Why does Government Always Fail US?

Why is it that a major airplane crash gets so much press coverage? The main reason is that it is so rare. A century ago, flying in an airplane was very risky; now there is almost no way you can spend your time in greater safety. Why this remarkable change?

Early on, those in the airline industry realized that to greatly increase the number of potential passengers, they had to change the perception that flying in a little metal tube far above the earth was dangerous. To change the perception, they changed the reality. Whenever there was a crash, or even a failure of an aircraft part or system, government and industry experts spent the necessary time and money to find out why, and then made the necessary corrections so it would not happen again. Decades of failure identification and then mitigation have resulted in the safest transportation system ever devised by man.

Contrast this model with failure in government. Government failures, starting with war, public health, crime, the economy and almost everything else the government touches continue on and on with endless empty promises from the political class that “we are never going to let this happen again.”

Airplane pilots and mechanics undergo rigorous training before being given responsibilities for people’s lives — and their knowledge, skills and health are monitored and evaluated on a regular basis. There are numerous procedures to identify potential problems with key personnel and aircraft parts and systems to make sure action is taken before a tragedy occurs.

There are no 80-year-old pilots in commercial aviation for good reason. We retire senior military officers from direct line command after so many years because they tend to lose their sharpness, among other things, yet we have no age limit or test of cognitive skills for the commanders-in-chief.

Businesses normally hire, promote or fire people on the basis of the expertise they bring to the job and their ability to fulfill the goals of the company. Only in government are people routinely hired for their political connections rather than their expertise or demonstrated past accomplishments. The result is the U.S. now has a secretary of energy who appears to know little about energy or even understands the laws of supply and demand. The Secretary of Transportation seems to know little about transportation, nor does he have any background in the field. Similar comments can be made about many other members of the Biden Cabinet.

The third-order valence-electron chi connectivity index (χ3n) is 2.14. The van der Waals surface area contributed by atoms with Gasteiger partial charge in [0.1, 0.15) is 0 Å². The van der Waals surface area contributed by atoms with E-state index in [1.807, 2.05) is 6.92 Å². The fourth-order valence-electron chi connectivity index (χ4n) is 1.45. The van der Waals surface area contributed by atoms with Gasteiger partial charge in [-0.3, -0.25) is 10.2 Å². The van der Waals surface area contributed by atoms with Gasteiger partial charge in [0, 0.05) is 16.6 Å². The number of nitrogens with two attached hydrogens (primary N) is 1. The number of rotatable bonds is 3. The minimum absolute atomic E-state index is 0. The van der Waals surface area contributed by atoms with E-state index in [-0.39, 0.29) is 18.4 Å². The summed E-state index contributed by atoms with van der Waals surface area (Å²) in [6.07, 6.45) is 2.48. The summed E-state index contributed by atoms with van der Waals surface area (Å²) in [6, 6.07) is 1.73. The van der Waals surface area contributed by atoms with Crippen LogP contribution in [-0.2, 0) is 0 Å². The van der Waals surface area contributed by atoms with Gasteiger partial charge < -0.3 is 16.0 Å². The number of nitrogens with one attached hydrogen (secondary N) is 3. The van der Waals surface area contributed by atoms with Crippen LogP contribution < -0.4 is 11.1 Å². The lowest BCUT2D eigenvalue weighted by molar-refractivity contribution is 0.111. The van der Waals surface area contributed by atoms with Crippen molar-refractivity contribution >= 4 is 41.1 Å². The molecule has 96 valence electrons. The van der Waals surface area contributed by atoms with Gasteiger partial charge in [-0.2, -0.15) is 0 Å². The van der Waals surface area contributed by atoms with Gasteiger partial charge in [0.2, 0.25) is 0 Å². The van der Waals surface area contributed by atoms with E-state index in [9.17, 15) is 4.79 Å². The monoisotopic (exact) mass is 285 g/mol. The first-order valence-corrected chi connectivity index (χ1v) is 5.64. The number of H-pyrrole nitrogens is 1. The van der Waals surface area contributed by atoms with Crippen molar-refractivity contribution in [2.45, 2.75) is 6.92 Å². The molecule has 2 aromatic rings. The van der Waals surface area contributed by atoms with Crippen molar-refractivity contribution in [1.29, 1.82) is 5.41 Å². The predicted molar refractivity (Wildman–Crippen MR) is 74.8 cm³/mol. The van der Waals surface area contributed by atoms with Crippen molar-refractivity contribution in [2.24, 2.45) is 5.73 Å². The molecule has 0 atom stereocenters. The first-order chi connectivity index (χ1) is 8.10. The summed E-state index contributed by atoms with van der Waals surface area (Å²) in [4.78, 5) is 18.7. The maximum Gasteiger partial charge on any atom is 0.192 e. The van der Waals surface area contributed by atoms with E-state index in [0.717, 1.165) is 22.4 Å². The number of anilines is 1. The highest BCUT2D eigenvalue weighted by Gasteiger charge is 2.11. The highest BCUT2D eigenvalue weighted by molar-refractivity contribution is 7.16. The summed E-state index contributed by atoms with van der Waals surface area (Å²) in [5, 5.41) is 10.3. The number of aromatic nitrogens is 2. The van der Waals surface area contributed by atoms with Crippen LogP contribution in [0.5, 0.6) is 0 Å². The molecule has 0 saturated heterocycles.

Part of the problem is the incentive structure where people are often rewarded more for saying what those in political control want them to say, rather than what good theory and data would indicate. The Fed is supposed to be independent, but often Fed chairs — and other members and even staff — are bullied by presidents, members of Congress and even editorial writers, leading them to make erroneous inflation and other economic forecasts. If the Fed got out of the forecast business and instead used the mean projections of leading private sector forecasters who have good track records, performance — and policy — would likely be improved.

Government agencies often suffer from mission creep, leading them to intrude into areas where they have no or little expertise while decreasing their focus on the core mission. The Fed was originally established to ensure price stability, and then creating full employment was added to their mandate — even though the goal of price stability can conflict with the goal of full employment. Now, the Biden administration has added environmental sustainability and worker diversity to the Fed’s task — not only for its own actions but for those it regulates. These additions are both vague and subjective.

The Securities and Exchange Commission has just announced that all businesses that it regulates must now prepare reports to explain the environmental impact of all of its various activities. This may well double or more the costs of businesses complying with SEC mandates. The new mandate is not explicitly based on congressional delegation of authority to the SEC, nor does it contain any commonly agreed-upon methodology for such reporting.

Fortunately, there is hope for improvement. The Supreme Court has just ruled that the EPA was not given the authority by Congress to regulate all CO2 emissions.

One major way to improve government governance is for Congress to make the dozens of administrative agencies that have acted like independent authoritarian governments strictly limited in mission to only what Congress has explicitly granted. And that these agencies can no longer serve as prosecutor, jury and judge for alleged offenses that those they regulate may or may not have committed.

If people are discriminated against because of gender, sexual preference, race, national origin or religion and they have less liberty than many of their fellow citizens, they may seek redress. Likewise, if a government imposes financial restrictions or financial reporting requirements on certain citizens but not all, they have lost some of their liberty — particularly if the restriction is not based upon competent cost-benefit analysis, which is also true if a government restriction interferes with a fundamental right explicit in the Constitution.

Governments increasingly employ diversity officers. Is it not equally important for governments to employ “liberty protection officers” — to help restrain the excesses of government employees and agencies?

• Richard W. Rahn is chair of the Institute for Global Economic Growth and MCon LLC.

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